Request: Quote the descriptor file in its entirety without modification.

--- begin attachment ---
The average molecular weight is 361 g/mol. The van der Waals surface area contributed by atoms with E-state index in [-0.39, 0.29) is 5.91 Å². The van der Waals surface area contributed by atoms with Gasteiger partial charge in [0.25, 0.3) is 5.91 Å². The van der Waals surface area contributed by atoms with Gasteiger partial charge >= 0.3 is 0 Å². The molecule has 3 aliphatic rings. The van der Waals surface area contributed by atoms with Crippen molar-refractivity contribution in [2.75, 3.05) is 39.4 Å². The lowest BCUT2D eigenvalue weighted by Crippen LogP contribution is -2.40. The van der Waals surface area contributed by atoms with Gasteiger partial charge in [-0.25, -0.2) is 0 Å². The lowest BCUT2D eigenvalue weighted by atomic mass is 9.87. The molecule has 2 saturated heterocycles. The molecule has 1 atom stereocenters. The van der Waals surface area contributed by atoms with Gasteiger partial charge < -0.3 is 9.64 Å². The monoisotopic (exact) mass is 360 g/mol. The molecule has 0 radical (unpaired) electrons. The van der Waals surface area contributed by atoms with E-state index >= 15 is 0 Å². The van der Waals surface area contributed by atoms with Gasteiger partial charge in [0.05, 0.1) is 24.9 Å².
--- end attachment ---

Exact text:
The average molecular weight is 361 g/mol. The van der Waals surface area contributed by atoms with E-state index in [-0.39, 0.29) is 5.91 Å². The van der Waals surface area contributed by atoms with Gasteiger partial charge in [0.25, 0.3) is 5.91 Å². The van der Waals surface area contributed by atoms with Gasteiger partial charge >= 0.3 is 0 Å². The molecule has 3 aliphatic rings. The van der Waals surface area contributed by atoms with Crippen molar-refractivity contribution in [2.75, 3.05) is 39.4 Å². The lowest BCUT2D eigenvalue weighted by Crippen LogP contribution is -2.40. The van der Waals surface area contributed by atoms with Gasteiger partial charge in [-0.25, -0.2) is 0 Å². The lowest BCUT2D eigenvalue weighted by atomic mass is 9.87. The molecule has 2 saturated heterocycles. The molecule has 1 atom stereocenters. The van der Waals surface area contributed by atoms with Gasteiger partial charge < -0.3 is 9.64 Å². The monoisotopic (exact) mass is 360 g/mol. The molecule has 0 radical (unpaired) electrons. The van der Waals surface area contributed by atoms with E-state index >= 15 is 0 Å². The van der Waals surface area contributed by atoms with Gasteiger partial charge in [0.05, 0.1) is 24.9 Å².